dc.identifier.ris TY - Thesis / Dissertation AU - Lenders, Laura Mary AB - BACKGROUND: Tuberculosis (TB) remains out of control globally. Recent promising vaccine candidates have failed in clinical trials and host immunity in the lung remains poorly understood. Pathogenesis of pulmonary cavitation, the basis of TB transmission, is poorly understood. The degree of heteroresistance in the human lung remains unclear. METHODOLOGY: Multi- and extensively drug-resistant TB (MDR- and XDR-TB) patients scheduled for therapeutic lung resection surgery in Cape Town were prospectively recruited. Biopsies were obtained from specific positions in and around cavities. Drug-susceptibility testing, strain-type determination, whole-genome sequencing, and whole-transcriptome shotgun sequencing was conducted. RESULTS: Samples were obtained from 2 MDR-TB, 1 pre-XDR-TB and 12 XDR-TB patients, and 10 non- TB controls. There was considerable heterogeneity between sputum and the cavity with respect to genomic and phenotypic profiles of several drugs including ethambutol, moxifloxacin and paraaminosalicylic acid. An anatomically distinct whole-transcriptome-based pathophysiological map of TB cavities was constructed. RNA sequence reads, of which 31% were splice variants, mapped to 19,049 annotated human genes. In peri-cavitary normal-appearing tissue only 33% of pathways showed significant expression change, despite having a similar bacillary burden to diseased tissue. However, in the cavity wall 72% of pathways showed high-intensity increased expression. By contrast, in the cavity center with a high bacillary burden, 53% of these pathways were massively downregulated, differing from airways and sputum. In particular, several neuroendocrine pathways (dopamine, glutamate, synaptic long-term signalling) were significantly downregulated together with those encoding for calcium, retinoic acid-inducible gene-1, and other pathogen-recognition receptors. However, genes encoding for eukaryotic initiation factor-2, triggering receptor expressed on myeloid cell-1 and peroxisome proliferator activated receptor gamma-signalling, amongst others, were upregulated. CONCLUSION: Heterogeneity in genomic and phenotypic profiles within different parts of the cavity and sputum suggests dynamic responses of mycobacterial populations, likely, under the selective pressure of treatment, which has implications for the interpretation and development of TB-specific diagnostic tests. These data may also have important implications for understanding the pathogenesis of failed host immunity and have uncovered several, hitherto, unrecognized pathways and targets that may be useful for the design of vaccines, host-directed therapies, and transmission prevention. DA - 2016 DB - OpenUCT DP - University of Cape Town LK - https://open.uct.ac.za PB - University of Cape Town PY - 2016 T1 - Microbiological, genomic and transcriptomic analyses of human tuberculosis lung cavities TI - Microbiological, genomic and transcriptomic analyses of human tuberculosis lung cavities UR - http://hdl.handle.net/11427/22852 ER - en_ZA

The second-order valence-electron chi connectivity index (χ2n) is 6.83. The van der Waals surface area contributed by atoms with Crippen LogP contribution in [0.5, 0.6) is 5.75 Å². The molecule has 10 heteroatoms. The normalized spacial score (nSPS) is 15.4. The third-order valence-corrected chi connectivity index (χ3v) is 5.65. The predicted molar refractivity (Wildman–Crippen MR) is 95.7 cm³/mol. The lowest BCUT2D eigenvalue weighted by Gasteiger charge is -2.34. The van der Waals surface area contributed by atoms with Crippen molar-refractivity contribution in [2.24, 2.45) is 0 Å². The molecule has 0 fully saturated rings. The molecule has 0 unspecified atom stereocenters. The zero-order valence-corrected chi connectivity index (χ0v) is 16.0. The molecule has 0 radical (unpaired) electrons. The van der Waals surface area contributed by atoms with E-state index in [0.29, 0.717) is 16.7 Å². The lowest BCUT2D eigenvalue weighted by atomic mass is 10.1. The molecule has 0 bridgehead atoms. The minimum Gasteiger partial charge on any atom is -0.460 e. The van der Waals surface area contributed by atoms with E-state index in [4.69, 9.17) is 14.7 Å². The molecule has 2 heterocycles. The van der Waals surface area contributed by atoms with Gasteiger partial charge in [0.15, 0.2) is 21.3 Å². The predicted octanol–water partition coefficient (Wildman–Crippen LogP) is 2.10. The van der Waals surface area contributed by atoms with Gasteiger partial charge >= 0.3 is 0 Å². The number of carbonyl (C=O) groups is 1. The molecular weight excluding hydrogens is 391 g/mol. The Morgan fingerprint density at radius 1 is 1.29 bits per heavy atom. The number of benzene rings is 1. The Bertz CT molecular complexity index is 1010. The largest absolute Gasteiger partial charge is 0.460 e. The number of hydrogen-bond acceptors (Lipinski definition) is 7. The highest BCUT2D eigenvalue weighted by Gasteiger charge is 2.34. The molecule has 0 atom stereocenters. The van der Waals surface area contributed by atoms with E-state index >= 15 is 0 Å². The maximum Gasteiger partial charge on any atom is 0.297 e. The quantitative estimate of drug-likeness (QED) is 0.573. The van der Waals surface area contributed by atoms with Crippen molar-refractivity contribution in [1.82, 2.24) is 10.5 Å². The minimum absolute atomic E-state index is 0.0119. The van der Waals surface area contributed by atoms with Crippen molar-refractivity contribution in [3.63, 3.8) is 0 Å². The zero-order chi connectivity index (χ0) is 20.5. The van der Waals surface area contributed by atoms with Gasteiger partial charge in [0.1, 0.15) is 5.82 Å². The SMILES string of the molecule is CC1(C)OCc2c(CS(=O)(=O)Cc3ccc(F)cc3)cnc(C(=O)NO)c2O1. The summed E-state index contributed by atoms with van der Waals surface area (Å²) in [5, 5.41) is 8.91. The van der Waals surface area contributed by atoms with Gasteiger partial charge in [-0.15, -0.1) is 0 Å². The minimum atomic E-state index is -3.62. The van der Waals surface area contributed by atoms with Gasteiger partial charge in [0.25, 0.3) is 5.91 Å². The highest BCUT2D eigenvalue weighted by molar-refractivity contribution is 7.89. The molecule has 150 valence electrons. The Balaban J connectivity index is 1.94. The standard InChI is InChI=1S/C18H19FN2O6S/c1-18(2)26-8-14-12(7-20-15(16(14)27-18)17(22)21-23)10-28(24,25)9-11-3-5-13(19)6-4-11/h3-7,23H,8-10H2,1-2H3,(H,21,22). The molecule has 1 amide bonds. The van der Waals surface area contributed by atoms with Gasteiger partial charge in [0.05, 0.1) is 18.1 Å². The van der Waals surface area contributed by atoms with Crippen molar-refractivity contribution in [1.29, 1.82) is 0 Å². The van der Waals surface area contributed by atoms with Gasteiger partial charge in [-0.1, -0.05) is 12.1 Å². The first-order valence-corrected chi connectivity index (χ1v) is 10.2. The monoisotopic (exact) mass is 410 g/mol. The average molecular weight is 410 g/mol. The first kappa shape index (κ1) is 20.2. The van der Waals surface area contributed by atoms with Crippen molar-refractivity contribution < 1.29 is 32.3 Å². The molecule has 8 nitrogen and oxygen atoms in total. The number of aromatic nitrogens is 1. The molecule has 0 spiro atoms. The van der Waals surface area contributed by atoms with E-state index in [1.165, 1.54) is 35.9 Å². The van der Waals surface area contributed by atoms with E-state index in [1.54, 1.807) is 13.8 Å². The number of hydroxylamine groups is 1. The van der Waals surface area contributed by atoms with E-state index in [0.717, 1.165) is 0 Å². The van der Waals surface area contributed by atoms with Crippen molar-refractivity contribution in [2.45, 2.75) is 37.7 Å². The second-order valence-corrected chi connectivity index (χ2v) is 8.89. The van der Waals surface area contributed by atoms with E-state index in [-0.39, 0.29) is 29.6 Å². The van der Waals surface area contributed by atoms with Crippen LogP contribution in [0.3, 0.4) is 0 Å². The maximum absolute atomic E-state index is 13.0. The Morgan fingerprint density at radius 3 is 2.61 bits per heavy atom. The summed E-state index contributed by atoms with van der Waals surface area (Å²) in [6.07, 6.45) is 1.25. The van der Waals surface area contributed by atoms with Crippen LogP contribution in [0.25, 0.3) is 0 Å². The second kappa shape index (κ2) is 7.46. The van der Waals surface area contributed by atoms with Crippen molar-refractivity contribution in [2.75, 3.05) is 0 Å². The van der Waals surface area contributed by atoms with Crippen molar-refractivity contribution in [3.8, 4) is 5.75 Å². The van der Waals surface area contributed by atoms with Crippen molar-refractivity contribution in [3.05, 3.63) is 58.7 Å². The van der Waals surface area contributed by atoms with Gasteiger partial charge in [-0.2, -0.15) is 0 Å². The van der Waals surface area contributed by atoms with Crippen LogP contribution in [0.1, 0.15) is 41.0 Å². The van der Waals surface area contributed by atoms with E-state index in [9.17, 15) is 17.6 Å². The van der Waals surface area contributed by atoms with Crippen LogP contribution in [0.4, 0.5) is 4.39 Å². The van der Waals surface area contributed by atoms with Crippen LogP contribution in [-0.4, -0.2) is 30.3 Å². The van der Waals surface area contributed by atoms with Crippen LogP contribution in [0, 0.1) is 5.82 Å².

Files in this item

This item appears in the following Collection(s)

Show simple item record